When it comes to Sydney’s property market we think the economy and inflation are our enemies, to some extent it is the main reason for the cost of living increasing however some factors, we contribute to them ourselves. The rural and suburban areas far from the city were once more favoured over the outskirts of the CBD. Today we see the opposite in trends, but who really is living near the city and consuming houses which at one stage millennials and young adults could have afford. The future leaders and influencers of the country are finding it difficult to move out of their childhood homes and start living the independent lifestyle. Heck not only young individuals, but pretty much anyone who wasn’t left with a dowry. Many people are travelling over an hour on overcrowded public transport for work, then to realize their average paying salary will not last them more than a night out.

Rising cost of property is not the only reason as to why millennials cannot buy houses, Michael Yardney claims there are four contributing factors which are making life a ‘living hell’, not literally, well maybe.

1. In the past banks have made investing and obtaining loans very easy by offering cheap credit.

2. People are investing in the Australian real estate market, rather than living in the house they buy.

And the last two, my particular favourites and what needs to be changed:

3. “It’s been noted that many empty nesters still reside in large homes in well-to-do areas, but many of their bedrooms are sitting empty.” Retired Australians with only one or two individuals in their big houses.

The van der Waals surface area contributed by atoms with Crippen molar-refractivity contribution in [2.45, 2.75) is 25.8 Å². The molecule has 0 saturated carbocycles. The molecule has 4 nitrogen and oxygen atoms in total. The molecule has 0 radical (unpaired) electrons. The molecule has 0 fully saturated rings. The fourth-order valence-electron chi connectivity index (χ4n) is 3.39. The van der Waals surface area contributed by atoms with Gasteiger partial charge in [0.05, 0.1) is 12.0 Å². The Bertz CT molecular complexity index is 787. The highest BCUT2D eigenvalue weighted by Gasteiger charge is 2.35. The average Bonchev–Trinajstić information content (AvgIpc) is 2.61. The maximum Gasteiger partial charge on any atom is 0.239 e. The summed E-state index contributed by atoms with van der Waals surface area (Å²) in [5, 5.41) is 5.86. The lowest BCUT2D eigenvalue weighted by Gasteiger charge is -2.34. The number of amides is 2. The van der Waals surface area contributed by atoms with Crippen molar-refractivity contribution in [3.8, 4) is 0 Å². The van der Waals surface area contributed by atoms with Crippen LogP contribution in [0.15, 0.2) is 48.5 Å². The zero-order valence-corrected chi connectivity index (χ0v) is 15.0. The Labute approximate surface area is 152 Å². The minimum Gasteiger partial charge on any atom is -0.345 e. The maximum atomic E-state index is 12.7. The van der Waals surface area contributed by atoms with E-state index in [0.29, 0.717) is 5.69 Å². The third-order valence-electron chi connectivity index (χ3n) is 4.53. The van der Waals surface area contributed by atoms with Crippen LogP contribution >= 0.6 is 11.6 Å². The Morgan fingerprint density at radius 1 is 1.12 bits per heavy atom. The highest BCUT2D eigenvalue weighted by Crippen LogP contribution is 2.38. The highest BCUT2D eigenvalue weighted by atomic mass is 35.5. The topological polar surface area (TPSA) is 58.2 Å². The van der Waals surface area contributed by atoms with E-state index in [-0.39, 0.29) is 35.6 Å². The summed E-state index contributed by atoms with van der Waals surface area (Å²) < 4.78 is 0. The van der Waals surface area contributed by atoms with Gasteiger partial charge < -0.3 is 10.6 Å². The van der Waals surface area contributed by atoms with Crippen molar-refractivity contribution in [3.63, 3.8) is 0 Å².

4. The last one is the impact on our property market, foreign ownership. Yes they have money but why not sell to hard-working Australians who have saved for ten plus years.

Australian Senator, Sam Dastyari confronts the issue concerning Sydney’s property market. His short video below highlights how much little $1 million actually buys you in Sydney.

$1 million in Sydney

Beside from the fact that most of his concerns are true, the video copped a wide amount of backlash. Why? MP Tim Wilson claims “The last thing you want is a senator, of whatever political stripe, coming along and sneering at your choices and the fact that you’re actually investing in your own future.” Dastyari defends himself, wrong to interpret the video as anything other than a cry for reform”. The reason why other senators and groups are ‘disappointed’ with the video is because it’s all true.

He doesn’t dance around the issue, but rather cuts to the chase and provides the real facts of the crisis without intentionally offending anyway. Those who believe the issue is non existent, need to cut back on the $4 lattes and avo on toast and stop living in their own bubble.

One of ANU’s associate professors, used twitter to highlight Sydney’s housing crisis.

ABS house price release

“House prices in Australia are again increasing rapidly in Sydney and Melbourne in spite of record low wages growth and a relatively weak employment market,” Phillips told The Huffington Post Australia.

Sourceable’s Chris Johnson believes there are a number of initiatives that are able to speed up Sydney’s housing supply. Johnson has been able to name a number of key actions, these include:

  1. Fast track housing projects caught up in Sydney’s planning system.
  2. Government owned land should be used to build significant amounts of affordable housing.
  3. The NSW Affordable Rental Housing State Environmental Planning Policy to enable 40,000 new affordable homes over 10 years.
  4. Remove restrictive zoning in centres and industrial land that stop new housing.

The government must implement a number of policies and procedures to prevent the property crisis from further developing. The planning department says Sydney needs 147,000 new homes by 2019 just to keep pace with current population growth. Daniel Mookhey writes “We need to examine just who is buying Sydney’s homes, the power they wield, and how we can transfer some of it to working people — especially first-home buyers.”

This is not an issue that will be resolved by itself, help the Australian citizens before selling to foreigners. When one of the basic human rights, shelter is being challenged in a developed country, it becomes a significant issue that the government must combat and make a priority.